Wednesday, 9 September 2015

Dead Meat - review

2004 (Ireland)

Contains spoilers.

'Old O'Conner had a farm, ee-i-ee-o, and on that farm he had some cows ee-i-ee-o. With a mooeerrgghhhh mooeerrgghhhhhere here, a mooeerrgghhhh mooeerrgghhhh there. Here a mooeerrgghhhh, there a mooeerrgghhhh, everywhere a mooeerrgghhhh mooeerrgghhhh. Old O'Conner had a farm, ee-i-ee-o.' Zombie cows eh, that's a new one, and yes it sounds ridiculous, hell, it is ridiculous, but at least it gives debut Director / Writer Conor McMahon's otherwise rather samey low budget bland zombie Night of the Living Dead remake, something unique that one will remember it by.

Mad Cow Disease or Bovine spongiform encephalopathy is a rather nasty neurodegenerative disease that came to wide spread attention in the eighties, especially in the UK after some bright spark thought the best way to feed cows on the cheap was to offer them the culinary delight that was the brains and spinal cords of cows that may or may not be already infected. Anyway, after 180,000 infected, a cull of 4.4 million and the meat entering the human food chain, mutating into Creutzfeldt–Jakob disease and killing 177, farmers decided that maybe they should stick to grass.

So what does this have to do with Dead Meat? Well, Dead Meat in a playful twist on real life events, has cows rather than stagger about dumbly as their brains turn to mush, instead turn into homicidal bovine butcherers hell bent on rampaging across the green fields of County Leitrim, Ireland, looking for people to bite and spread the epizootic-love too. Dead Meat is also a clever play on words to both point to the dead meat fed to the cows in the first place, and the state couple Helena (Marián Araújo) and Martin (David Ryan) and the scant other survivors find themselves in, as they battle to stay one step ahead of the ever increasing horde / herd.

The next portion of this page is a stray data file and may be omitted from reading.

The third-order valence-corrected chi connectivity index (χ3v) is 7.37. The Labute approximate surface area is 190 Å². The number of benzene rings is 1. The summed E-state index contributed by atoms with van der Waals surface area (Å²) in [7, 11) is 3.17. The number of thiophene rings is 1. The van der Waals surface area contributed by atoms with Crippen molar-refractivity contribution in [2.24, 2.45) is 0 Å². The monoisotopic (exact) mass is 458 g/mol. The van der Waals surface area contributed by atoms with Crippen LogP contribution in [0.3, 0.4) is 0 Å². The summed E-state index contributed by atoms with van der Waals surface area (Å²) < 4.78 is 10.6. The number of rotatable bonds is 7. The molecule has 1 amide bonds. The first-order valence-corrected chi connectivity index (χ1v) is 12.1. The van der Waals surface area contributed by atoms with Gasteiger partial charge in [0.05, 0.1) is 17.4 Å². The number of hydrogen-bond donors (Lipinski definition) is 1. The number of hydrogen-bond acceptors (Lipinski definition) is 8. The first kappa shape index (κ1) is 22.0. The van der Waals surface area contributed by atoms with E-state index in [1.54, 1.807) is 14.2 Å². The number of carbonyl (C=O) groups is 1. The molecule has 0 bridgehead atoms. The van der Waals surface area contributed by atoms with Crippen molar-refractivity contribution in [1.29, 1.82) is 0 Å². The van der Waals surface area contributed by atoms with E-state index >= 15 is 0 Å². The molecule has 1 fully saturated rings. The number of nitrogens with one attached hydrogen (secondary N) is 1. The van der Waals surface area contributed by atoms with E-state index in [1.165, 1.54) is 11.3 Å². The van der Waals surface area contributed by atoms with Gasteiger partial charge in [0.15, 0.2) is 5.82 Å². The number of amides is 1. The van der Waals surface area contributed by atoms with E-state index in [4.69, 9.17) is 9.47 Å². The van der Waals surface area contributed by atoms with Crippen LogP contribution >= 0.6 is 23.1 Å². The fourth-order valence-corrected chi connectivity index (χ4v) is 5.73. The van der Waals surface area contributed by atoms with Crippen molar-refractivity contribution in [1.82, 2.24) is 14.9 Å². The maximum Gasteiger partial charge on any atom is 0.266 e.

One has to always frame reviews of film projects such as this in context. Financed in part by an Irish Film Board grant, it was filmed in just three weeks under frugal conditions making use of the production crew's own vehicles and sets and reliant on the good nature of locals who agreed to act as last minute extras. What I'm saying is, it was never going to be able to directly compete production wise, with the many million dollar franchises I've also reviewed. But the one thing independent films like this do have in their favour is the ability to be highly original, so the fact other than having zombie cows, it's all rather formulaic, is a disappointment.

On the one hand, like I said, we have a fairly safe Irish take on Night of the Living Dead; a couple get lost, the girl gets away and is harried across the countryside by an ever increasing undead presence until she meets up with a few other survivors before we have the big  final siege. It's well shot, pretty well acted and competently put together with some real attention to spice things up with gnarly bits of Fulci-esque gore-porn and pulls off the remake. On the other hand it tries a bit too hard at times to be a bit Evil Dead with dark and zany elaborate kills that just end up feeling out of place, and an odd-ball couple who feel like they've just dropped in straight from the set of Father Ted. The humour just never really gels with the competent little survival horror idling along in the background, taking over scenes and detracting from the flow.

This identity crisis travels over into the zombies themselves. The first gut muncher we come across is traditional picture perfect. He gets run over, his pulse is clearly marked as past-tense, he rises again devoid of humanity and takes a bite. The second however is a little more refined. He can wield a weapon, use a tool to break down a door and knows enough to stand on a hand to keep his victim in place, while he un-sticks said weapon to take another swipe. He's more homicidal crazy with a modicum of self-awareness and intelligence than primal gut muncher, as are the weapon wielding Irish-hill-billies that suddenly come tumbling into the arena to join the chase. And it's like this through the film, one minute it's a Romero plodder slowly and inevitably closing in, the next it's a screaming gurgling crazy (who might not actually be dead). Add to this the hint that the cows may actually be some kind of bovine-puppet-masters with the ability to organise the infected to group and attack en masse and we're left with an enemy that feels a bit thrown together at the last minute; I should add they look that way too.

A bit of a confused mess Conor McMahon's film making and core narrative do manage to salvage the film enough to be above the usual mediocre low budget zombie cash-ins. It's not a film I could hand on heart ever recommend, but if you happen to find it on and can't be bothered to stretch for the remote to find something else, rest assured you will be entertained, the action is well scripted, the gore and effects show attention to detail, the acting is solid and there are more than a few moments that will stick in your head once the credits roll. An unspectacular amateur action / horror, Dead Meat is overall okay, and sometimes that's enough - 4/10.


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